In the past six years, Nigeria's taxi industry has experienced a series of upheavals and innovations that, with companies such as EasyTaxi, Metro Taxi and Red Cab Online setting up shop. Some of these operators withdrew quietly, while others limped on before publicly shutting down.
For some, these cabs were too expensive and for others, the drivers weren’t much different from regular cabs - the volume of the radio was still too loud, the drivers were impolite, and they didn't let you listen to what you wanted, forgetting that you were paying for the ride, and deserved some courtesy.
The red 1s re from hell!!! "@_ibukunO: Cabs r so bloody expensive in lagos!"— Cruise (@Lex__ander) November 15, 2011
Fellow Nigerians here's a tip for red cabs dnt let them knw u can speak yoruba so u dnt listen to radio lagos— Mariam (@mt_bello) July 12, 2010
But things changed in 2014 when Uber launched in Lagos, with Nigerian hip-hop artiste, Ice Prince as its first passenger. Those who had never heard of Uber were left wondering why the taxi service was so special. Why was it was such a big deal in the news? I remember this because I was one of those people.
As at July 23, 2014 when Uber launched in Nigeria, the focus was on UberBlack, a luxury car service that was more expensive than UberX and UberXL.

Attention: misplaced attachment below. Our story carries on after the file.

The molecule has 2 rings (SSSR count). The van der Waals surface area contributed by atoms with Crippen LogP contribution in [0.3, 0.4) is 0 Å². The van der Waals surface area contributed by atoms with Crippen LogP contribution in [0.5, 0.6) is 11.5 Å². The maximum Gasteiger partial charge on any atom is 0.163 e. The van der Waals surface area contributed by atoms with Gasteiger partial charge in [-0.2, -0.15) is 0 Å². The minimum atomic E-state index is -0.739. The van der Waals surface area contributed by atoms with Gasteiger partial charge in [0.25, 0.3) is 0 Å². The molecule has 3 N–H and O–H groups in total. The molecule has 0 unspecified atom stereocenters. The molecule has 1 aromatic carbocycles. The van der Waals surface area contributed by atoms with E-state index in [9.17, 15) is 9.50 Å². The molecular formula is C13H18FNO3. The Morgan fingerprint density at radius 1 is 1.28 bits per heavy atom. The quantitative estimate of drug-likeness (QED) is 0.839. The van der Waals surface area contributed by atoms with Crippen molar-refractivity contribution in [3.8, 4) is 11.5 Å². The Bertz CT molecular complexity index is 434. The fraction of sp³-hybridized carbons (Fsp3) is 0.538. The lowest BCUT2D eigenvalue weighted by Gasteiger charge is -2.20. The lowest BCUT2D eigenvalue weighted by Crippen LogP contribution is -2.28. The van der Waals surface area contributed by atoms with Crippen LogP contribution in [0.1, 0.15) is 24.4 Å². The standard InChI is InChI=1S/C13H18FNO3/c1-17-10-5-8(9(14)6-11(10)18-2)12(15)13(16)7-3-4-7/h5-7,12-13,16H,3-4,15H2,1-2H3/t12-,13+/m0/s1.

The minimum fare was N1,000 (US$6 at the time), and average Nigerians found it too expensive.
At this point, Uber was perceived as elitist, and those who used it service weren’t comfortable paying in dollars for rides within Nigeria.
@Uber_Lagos why are you people charging in dollars for Naira Based Trips??? You lot are part of the problem.— Cinderella Man (@Osi_Suave) December 21, 2015
The price @Uber_Lagos charges me in naira and the money been taking out my naira account is about 1k more,i think its time to stop— fueksy megs (@fueksy) December 21, 2015
However, 16 months in, Uber has provided 30% more rides in Nigeria than it did in London in its first 16 months, according to Uber Nigeria General Manager Ebi Atawodi.
Uber has made inroads in Lagos and Abuja, with more Nigerians warming up to the service. This can be attributed to the fact that the service bypasses typical Nigerian inefficiencies - you don't have to wait in line, and the driver comes to you rather than you having to find them. The ratings system has somehow managed to squeeze out the politeness in Lagos drivers who have to stay on their best behaviour in order to earn 5 stars.
For the more than 1000, drivers on the service, Uber provides much needed additional revenue as well.
The brand has generated buzz and visibility over its 2-year existence through the use of promotions, partnerships and social influencers. They've also made a couple of slick videos like this:
Looks like the competition still has a long way to go.
Uber showed Nigerians what real taxi service should look like - clean, fast and polite. If Uber keeps its fares and commission fair, there's a likelihood that it may dominate the N28 billion taxi market in Lagos.
It should be interesting to see what the next two years have in store for Uber in Nigeria.